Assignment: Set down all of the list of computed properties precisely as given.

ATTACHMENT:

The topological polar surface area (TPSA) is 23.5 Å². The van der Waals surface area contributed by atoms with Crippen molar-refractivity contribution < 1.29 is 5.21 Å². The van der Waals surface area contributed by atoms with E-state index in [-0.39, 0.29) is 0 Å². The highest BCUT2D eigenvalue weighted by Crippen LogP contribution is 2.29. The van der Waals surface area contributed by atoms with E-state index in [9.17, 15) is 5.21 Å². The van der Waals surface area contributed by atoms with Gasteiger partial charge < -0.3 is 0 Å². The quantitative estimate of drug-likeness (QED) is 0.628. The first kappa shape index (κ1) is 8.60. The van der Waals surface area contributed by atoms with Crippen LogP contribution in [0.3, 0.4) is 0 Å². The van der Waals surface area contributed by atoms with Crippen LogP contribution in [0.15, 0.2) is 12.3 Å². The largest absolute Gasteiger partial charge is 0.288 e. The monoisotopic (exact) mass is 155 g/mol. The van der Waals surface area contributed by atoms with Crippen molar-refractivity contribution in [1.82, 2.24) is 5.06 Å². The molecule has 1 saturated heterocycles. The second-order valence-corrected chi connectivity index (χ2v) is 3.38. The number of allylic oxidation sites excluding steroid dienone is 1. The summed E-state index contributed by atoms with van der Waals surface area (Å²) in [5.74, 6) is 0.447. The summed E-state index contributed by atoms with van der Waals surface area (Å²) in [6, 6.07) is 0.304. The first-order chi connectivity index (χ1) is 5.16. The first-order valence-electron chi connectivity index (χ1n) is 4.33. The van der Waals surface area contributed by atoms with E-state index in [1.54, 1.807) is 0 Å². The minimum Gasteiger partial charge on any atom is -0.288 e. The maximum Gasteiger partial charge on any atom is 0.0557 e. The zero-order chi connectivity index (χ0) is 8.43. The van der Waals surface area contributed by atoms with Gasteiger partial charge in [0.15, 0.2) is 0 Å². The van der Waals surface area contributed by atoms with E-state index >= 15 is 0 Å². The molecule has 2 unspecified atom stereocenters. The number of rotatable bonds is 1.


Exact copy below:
The topological polar surface area (TPSA) is 23.5 Å². The van der Waals surface area contributed by atoms with Crippen molar-refractivity contribution < 1.29 is 5.21 Å². The van der Waals surface area contributed by atoms with E-state index in [-0.39, 0.29) is 0 Å². The highest BCUT2D eigenvalue weighted by Crippen LogP contribution is 2.29. The van der Waals surface area contributed by atoms with E-state index in [9.17, 15) is 5.21 Å². The van der Waals surface area contributed by atoms with Gasteiger partial charge < -0.3 is 0 Å². The quantitative estimate of drug-likeness (QED) is 0.628. The first kappa shape index (κ1) is 8.60. The van der Waals surface area contributed by atoms with Crippen LogP contribution in [0.3, 0.4) is 0 Å². The van der Waals surface area contributed by atoms with Crippen LogP contribution in [0.15, 0.2) is 12.3 Å². The largest absolute Gasteiger partial charge is 0.288 e. The monoisotopic (exact) mass is 155 g/mol. The van der Waals surface area contributed by atoms with Crippen molar-refractivity contribution in [1.82, 2.24) is 5.06 Å². The molecule has 1 saturated heterocycles. The second-order valence-corrected chi connectivity index (χ2v) is 3.38. The number of allylic oxidation sites excluding steroid dienone is 1. The summed E-state index contributed by atoms with van der Waals surface area (Å²) in [5.74, 6) is 0.447. The summed E-state index contributed by atoms with van der Waals surface area (Å²) in [6, 6.07) is 0.304. The first-order chi connectivity index (χ1) is 5.16. The first-order valence-electron chi connectivity index (χ1n) is 4.33. The van der Waals surface area contributed by atoms with E-state index in [1.54, 1.807) is 0 Å². The minimum Gasteiger partial charge on any atom is -0.288 e. The maximum Gasteiger partial charge on any atom is 0.0557 e. The zero-order chi connectivity index (χ0) is 8.43. The van der Waals surface area contributed by atoms with Gasteiger partial charge in [0.15, 0.2) is 0 Å². The van der Waals surface area contributed by atoms with E-state index >= 15 is 0 Å². The molecule has 2 unspecified atom stereocenters. The number of rotatable bonds is 1.